Thursday, 14 September 2017

How Republic Poly aids students with disabilities

You may want to read Special-needs students thrive in Republic Poly

Green buildings filter out more pollutants

Those who work in such buildings are less likely to suffer from fatigue and skin irritation, or the other ills of "sick building syndrome", according to a new Building and Construction Authority (BCA) study which shows that the benefits of such buildings stretch beyond energy-saving.

Compared with other buildings, green buildings are better equipped to filter out more pollutants as well as harmful bacteria and fungi.

The result - workers are 60% less likely to get headaches, for instance.

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BCA has tied up with the Health Promotion Board to develop a new Green Mark scheme to encourage healthy lifestyles at workplaces, with features such as indoor greenery, exercise facilities and access to healthier food and drink options.

The scheme will be rolled out next year.


People and Singapore news in photos

1) No more parking coupon needed

A mobile app will be available for download from October 2017 as replacement for parking coupons.

The app will replace the use of paper coupons at about 1,150 car parks, including kerbside parking spaces.

2) All new HDB public housing roofs are "solar-ready"

HDB had announced that all public housing blocks from May this year will be designed with "solar-ready" roofs that enable solar panels to be easily mounted and maintained.

3) Misleading News

Netizen complaining of policeman illegal parked police car without checking the facts. The police officer accused of illegally parking to buy prata was attending an urgent case. This is an example of FAKE news.

4) Ground handlers at Changi Airport to get smart glasses to help speed up operations
About 600 of its ramp handling staff will get the smart glasses, which would provide them with information such as loading instructions in real-time.

5) Singtel to shut down ADSL network in April 2018

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About 47,000 customers still on Singtel's ageing asymmetric digital subscriber line (ADSL) broadband network have until March next year to migrate to faster broadband technologies.

6) Russian leaves homeland for Singapore heartland tuition venture
The heartland tuition centre at Blk 632 Yishun St 61, Math Pilots, belongs to Dr Alexander Kuznetsov, 46, who moved to Singapore in 2014 with his wife and four sons, aged five, eight, 11 and 12.

The centre started out with his own children, then grew to 60 students within four months of its opening and now has 200 tutees. It has closed registration as the centre is full.

7) Halimah Yacob formally elected as Singapore's first woman President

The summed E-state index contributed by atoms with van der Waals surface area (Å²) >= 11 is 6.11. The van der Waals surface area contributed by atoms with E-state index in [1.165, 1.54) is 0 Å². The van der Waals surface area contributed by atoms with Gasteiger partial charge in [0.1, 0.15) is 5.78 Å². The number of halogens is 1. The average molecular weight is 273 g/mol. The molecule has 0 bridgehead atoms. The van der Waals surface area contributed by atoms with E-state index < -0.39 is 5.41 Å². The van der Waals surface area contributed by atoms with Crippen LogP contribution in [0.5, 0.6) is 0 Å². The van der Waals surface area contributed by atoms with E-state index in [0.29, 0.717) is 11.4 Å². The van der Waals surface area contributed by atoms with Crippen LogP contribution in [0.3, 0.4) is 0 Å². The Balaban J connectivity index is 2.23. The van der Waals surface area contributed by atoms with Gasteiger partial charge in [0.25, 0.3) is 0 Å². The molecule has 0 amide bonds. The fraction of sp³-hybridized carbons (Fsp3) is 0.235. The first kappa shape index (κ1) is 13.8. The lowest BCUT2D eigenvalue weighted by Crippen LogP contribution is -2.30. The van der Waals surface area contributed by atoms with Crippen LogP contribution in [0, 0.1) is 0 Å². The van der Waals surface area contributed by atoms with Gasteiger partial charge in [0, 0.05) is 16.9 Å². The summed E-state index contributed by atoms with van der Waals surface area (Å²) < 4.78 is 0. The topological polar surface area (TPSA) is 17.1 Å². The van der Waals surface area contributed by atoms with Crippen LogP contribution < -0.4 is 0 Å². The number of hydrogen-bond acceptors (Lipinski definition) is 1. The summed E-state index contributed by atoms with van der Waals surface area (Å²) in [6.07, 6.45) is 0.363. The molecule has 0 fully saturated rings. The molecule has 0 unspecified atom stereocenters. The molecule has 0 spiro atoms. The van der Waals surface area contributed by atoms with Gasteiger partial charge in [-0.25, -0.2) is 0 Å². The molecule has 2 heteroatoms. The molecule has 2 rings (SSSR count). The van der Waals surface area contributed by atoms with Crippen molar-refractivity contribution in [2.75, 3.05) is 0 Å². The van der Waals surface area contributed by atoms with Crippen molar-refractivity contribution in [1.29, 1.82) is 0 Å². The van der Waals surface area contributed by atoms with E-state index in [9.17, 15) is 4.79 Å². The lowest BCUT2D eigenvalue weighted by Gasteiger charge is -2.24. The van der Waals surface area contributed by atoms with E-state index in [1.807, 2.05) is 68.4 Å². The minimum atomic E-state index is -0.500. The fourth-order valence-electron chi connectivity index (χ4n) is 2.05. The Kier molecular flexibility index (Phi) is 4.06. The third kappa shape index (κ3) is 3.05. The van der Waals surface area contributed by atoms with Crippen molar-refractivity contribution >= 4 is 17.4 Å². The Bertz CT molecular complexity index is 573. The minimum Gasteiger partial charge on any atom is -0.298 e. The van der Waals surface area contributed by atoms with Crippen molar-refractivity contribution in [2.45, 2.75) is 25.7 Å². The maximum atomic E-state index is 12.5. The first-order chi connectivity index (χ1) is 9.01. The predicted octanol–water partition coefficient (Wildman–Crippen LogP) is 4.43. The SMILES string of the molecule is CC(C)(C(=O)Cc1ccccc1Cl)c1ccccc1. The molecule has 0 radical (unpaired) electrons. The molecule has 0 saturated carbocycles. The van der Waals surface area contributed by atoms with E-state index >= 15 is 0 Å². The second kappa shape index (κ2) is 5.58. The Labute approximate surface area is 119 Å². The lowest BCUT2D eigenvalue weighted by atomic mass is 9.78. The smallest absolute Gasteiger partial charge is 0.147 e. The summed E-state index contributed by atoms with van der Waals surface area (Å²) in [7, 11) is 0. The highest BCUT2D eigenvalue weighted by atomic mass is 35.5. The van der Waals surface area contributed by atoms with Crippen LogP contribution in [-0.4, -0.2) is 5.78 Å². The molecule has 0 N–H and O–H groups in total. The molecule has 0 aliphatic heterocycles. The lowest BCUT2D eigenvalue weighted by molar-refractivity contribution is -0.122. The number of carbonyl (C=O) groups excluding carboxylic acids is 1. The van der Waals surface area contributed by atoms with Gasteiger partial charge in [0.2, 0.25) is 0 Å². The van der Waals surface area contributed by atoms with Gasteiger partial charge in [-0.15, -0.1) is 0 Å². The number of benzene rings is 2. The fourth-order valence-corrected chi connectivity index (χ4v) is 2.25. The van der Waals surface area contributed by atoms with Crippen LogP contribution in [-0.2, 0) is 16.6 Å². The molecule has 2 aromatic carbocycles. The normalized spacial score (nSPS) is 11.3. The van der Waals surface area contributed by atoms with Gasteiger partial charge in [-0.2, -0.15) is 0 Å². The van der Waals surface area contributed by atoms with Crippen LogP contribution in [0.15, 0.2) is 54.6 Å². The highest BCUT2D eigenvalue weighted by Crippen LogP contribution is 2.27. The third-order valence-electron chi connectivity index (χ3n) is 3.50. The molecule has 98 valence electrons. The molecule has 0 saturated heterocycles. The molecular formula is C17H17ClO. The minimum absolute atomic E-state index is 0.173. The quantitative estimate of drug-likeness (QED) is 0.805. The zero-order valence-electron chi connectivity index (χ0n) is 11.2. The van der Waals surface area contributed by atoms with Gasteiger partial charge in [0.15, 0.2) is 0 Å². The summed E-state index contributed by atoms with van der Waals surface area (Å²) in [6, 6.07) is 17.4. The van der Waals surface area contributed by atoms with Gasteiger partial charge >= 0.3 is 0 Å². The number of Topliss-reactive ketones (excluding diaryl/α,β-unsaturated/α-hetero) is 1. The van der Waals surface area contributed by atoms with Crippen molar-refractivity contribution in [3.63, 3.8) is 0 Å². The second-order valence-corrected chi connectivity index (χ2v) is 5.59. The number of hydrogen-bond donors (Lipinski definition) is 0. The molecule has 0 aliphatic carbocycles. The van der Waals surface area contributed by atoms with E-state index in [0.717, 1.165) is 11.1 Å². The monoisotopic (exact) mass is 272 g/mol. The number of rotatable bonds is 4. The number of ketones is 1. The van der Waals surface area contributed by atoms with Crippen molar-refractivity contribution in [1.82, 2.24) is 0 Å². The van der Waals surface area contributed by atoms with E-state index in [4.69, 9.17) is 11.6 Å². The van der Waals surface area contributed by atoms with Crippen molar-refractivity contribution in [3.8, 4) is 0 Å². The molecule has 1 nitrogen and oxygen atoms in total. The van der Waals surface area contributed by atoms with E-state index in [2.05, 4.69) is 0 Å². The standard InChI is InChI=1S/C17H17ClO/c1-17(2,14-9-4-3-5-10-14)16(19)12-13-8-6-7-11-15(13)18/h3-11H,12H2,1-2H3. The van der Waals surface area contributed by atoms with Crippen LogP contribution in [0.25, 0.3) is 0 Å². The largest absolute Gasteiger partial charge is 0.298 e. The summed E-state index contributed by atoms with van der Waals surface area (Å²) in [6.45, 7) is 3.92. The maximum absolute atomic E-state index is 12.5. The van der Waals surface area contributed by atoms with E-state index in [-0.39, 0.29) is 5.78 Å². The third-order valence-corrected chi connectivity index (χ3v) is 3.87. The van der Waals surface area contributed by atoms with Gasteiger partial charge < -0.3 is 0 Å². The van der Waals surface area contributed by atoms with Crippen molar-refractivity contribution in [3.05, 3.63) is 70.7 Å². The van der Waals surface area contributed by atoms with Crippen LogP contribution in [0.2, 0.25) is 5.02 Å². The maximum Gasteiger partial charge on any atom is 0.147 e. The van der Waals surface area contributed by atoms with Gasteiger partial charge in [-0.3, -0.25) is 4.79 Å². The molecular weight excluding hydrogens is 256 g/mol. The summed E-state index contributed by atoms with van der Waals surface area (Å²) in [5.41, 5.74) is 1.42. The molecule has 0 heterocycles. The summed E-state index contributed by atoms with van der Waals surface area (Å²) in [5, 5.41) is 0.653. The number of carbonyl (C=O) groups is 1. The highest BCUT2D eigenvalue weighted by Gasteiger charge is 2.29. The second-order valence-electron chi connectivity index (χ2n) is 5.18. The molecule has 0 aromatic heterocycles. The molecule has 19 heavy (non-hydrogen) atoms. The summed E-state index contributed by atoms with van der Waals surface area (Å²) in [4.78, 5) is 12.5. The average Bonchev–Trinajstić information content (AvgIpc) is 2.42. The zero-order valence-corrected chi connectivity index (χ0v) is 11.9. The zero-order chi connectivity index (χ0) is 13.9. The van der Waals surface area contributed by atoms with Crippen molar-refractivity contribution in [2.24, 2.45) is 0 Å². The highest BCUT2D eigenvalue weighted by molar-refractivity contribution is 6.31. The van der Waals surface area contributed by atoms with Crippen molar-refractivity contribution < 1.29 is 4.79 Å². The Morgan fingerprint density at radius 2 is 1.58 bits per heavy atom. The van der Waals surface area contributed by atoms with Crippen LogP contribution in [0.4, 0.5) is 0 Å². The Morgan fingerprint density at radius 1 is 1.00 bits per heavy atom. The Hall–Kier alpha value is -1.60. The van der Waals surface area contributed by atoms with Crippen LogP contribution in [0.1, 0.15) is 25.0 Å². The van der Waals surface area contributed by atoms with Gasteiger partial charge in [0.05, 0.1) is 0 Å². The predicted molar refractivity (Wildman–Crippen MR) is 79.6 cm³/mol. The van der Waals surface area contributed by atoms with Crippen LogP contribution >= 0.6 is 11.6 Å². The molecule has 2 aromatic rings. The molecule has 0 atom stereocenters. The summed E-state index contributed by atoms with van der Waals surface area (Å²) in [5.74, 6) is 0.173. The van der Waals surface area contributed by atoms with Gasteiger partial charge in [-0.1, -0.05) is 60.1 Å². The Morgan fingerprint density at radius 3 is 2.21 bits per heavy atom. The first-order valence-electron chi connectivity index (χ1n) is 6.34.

Madam Halimah Yacob and husband Mohamed Abdullah
Halimah Yacob, a former speaker of parliament, was declared elected as Singapore's first woman President on Wednesday, after the returning officer announced she was the sole candidate to qualify for the contest.

Forum: Baffling that SOS helpline is manned by volunteers

Given that the Samaritans of Singapore's suicide-prevention centre's hotline plays an important role in our society and deals with life-and-death situations, it is baffling that it is manned by volunteers and not by fully paid staff (SOS: More volunteers needed to lend an ear; Sept 11).

Suicide prevention requires not only someone who can provide a listening ear, but also someone who can give proper counselling to the callers and, in some instances, dissuade them from possibly ending their lives.

This role requires a well-trained professional.

It is a heavy responsibility that requires someone who is resilient and who can offer good advice even in a challenging situation.

Thrusting such a critical task into the hands of volunteers signals that we underrate its importance.

It also speaks volumes about how we treat those who are on the verge of ending their lives.

Seah Yam Meng


You may want to read Forum: Consider hiring more full-time staff

Why tattoos could give you cancer

Tattoos could give you cancer, new research suggests.

Chemicals in tattoo ink travel in the bloodstream and accumulate in the lymph nodes, which may cause them to become swollen and therefore hinder their ability to fight infections, a study found for the first time.

Controversial chemical titanium dioxide, which is added to tattoo ink to create certain colours, even dyes lymph nodes, and has previously been linked to cancer, itching and delayed healing.

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